Many builders have sparkling reputations and will fix the issues without much resistance. However, similarly some are shell companies created for the sole purpose of the particular development.

Once the development is complete the company is deregistered. Can an OC / BC bring an action against a deregistered company? Experienced lawyers don’t just say ‘no’ but look to developing a strategy which looks broader than the ASIC search. – That kind of knowledge can save the OC / BC much time and money.

3 Think ahead

– For committees and strata managers, defects raise new questions each and every day. Many of them unique to the particular strata scheme. – Can the developer block motions to raise levies?

Does the OC / BC need to obtain proxy support ahead of the meeting? How much money should be raised? Can the OC / BC assume everyone will pay that special levy on time? How can the OC / BC reduce the premiums?

– These issues rear their heads often. The time to ask them is before the OC / BC has to.

– Committees should also create an action plan. Know what the OC / BC is going to do and when it needs to do it. This type of thinking mitigates stress, and leaves other owners confident that their money is being well spent.

In utilising this three-step approach over 2021-2, Grace Lawyers has helped lead some strata schemes and stakeholders to achieve fantastic results:

• We acted for four commercial lot owners in a landmark case before the NSW Court of Appeal that confirmed commercial lot owners could recover their share of rectifying common property defects from the developer under contract: Rialto Sports Pty Limited v Cancer Care Associates Pty Limited; CCA Estates Pty Limited; Davjul Holdings Pty Limited; Armmam Pty Limited [2022] NSWCA 146

• In 2022, we advised a number of large, layered developments in Queensland consisting of hundreds of residential lots through the rectification of building defects: – With a circa of $5.2M contributions from the developer (given the builder was placed into administration) without having to commence court proceedings; and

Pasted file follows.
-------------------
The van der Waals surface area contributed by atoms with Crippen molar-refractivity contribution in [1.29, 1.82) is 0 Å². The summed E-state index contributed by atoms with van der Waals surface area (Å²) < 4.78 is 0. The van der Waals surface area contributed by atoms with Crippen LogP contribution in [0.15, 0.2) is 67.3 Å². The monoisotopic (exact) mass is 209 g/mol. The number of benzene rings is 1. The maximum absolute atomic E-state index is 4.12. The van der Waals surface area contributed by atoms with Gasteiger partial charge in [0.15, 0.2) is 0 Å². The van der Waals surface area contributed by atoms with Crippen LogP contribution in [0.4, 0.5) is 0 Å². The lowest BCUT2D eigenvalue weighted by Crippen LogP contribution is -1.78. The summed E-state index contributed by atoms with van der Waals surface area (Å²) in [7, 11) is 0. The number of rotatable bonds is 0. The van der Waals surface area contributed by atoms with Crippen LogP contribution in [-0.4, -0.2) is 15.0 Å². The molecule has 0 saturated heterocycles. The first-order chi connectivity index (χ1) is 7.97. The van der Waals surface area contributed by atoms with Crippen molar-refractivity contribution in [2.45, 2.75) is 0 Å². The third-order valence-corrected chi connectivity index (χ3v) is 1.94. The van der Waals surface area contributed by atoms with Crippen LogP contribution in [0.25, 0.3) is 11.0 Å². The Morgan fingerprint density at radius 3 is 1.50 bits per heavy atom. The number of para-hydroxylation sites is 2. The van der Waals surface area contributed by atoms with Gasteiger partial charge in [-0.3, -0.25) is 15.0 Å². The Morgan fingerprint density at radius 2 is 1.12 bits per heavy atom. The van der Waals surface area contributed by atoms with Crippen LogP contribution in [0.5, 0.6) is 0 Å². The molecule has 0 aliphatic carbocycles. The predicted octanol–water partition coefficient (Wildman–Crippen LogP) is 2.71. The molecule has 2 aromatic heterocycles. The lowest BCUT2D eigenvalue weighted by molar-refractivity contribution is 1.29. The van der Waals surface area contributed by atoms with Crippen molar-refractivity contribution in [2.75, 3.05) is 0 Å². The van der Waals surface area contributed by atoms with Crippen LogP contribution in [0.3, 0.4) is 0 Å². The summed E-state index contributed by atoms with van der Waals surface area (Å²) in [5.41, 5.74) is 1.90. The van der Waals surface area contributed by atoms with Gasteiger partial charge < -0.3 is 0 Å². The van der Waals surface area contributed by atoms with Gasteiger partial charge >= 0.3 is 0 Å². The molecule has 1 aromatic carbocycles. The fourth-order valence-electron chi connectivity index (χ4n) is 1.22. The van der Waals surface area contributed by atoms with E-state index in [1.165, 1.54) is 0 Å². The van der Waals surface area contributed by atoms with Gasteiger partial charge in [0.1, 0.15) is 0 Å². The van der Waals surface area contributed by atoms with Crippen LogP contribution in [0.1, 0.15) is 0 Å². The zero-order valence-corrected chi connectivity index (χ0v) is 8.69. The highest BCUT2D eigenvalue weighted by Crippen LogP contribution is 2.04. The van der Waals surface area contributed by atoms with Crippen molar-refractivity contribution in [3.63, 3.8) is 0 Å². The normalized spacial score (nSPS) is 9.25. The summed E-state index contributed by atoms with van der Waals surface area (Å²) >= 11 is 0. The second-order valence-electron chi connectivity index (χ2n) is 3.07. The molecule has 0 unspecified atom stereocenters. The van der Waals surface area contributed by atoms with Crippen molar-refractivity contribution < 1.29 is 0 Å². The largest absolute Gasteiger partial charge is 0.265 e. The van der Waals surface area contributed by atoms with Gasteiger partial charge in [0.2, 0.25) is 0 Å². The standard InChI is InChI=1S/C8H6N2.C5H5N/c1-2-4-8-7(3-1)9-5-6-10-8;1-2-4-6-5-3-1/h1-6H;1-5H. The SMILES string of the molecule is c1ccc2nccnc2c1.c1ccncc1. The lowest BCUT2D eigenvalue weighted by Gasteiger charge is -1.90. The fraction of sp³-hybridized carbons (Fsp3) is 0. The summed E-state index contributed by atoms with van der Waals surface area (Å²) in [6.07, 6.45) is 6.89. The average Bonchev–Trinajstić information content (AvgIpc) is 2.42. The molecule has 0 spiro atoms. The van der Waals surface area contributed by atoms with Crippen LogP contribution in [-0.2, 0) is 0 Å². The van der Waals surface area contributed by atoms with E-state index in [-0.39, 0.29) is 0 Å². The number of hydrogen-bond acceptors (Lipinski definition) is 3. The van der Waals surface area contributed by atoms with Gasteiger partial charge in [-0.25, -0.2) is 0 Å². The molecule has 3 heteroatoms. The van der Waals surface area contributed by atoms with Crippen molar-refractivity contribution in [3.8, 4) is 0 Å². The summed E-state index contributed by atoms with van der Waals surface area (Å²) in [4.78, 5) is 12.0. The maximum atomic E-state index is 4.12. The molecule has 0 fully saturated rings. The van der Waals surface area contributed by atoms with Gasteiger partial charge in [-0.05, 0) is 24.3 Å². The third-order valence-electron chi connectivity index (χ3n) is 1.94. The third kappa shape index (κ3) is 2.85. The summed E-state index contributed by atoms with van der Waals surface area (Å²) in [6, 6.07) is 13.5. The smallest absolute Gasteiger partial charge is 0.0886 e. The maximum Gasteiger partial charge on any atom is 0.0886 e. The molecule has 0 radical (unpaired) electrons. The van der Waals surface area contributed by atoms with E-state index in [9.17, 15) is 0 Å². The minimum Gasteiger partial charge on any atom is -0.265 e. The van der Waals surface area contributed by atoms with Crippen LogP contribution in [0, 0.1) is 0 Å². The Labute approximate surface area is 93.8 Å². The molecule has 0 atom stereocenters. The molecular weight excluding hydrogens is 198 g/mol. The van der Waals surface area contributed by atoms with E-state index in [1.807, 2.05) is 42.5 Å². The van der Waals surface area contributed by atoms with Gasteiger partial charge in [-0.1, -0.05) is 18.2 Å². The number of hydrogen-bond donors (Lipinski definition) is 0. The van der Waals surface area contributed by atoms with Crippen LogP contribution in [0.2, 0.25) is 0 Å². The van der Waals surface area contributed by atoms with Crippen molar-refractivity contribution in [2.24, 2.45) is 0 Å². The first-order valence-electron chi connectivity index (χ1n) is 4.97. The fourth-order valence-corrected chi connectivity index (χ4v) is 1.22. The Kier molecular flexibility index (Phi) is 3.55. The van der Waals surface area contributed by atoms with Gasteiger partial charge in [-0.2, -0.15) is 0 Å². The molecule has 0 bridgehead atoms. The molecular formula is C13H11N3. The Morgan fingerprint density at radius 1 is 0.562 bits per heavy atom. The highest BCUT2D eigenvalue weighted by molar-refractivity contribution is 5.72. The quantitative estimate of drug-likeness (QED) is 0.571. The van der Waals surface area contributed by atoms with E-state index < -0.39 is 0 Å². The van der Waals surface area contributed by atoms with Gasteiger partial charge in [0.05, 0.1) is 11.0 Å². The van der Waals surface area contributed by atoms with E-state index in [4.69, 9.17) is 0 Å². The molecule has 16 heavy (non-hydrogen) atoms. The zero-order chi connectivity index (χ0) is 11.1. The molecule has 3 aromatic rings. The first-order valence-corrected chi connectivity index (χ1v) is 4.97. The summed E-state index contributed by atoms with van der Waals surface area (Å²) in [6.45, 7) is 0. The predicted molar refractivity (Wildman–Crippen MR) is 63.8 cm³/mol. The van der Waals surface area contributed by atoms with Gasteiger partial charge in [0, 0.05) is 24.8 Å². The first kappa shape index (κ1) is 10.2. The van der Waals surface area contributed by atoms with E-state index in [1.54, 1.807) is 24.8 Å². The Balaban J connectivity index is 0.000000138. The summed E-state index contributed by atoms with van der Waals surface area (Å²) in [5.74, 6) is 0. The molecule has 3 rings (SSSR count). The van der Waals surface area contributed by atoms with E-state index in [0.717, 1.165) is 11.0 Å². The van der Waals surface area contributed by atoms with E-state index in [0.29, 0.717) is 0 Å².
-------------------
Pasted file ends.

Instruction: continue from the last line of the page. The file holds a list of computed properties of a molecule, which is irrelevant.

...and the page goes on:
– with a circa $2.5M contribution from the builder / developer without having to commence court litigation.

• We acted for a plaintiff owners corporation in a seminal case regarding the scope of the duty of the care under section 37 of the new Design and Building Practitioners Act 2020 (NSW), and whether it extended to developers: The Owners – Strata Plan No 84674 v Pafburn Pty Ltd [2022] NSWSC 659

• In 2021, we acted for a large residential body corporate in Queensland that was approaching the expiry of their limitation period. We urgently commenced proceedings in the Supreme Court and then promptly negotiated a settlement that involved a $1.2M contribution from the builder / developer.

• In 2022, we acted for a residential body corporate in Queensland that was fast approaching the expiry of its limitation period. We urgently commenced proceedings in the Supreme Court for building defects in the circa of $4.2M.

So, if there is a new strata scheme in your management portfolio: (1) encourage them to do regular (annual) health checks, (2) guide them towards early intervention and to get advice on their rights and options, and (3) plan ahead to keep owners confident and comfortable with the action being taken.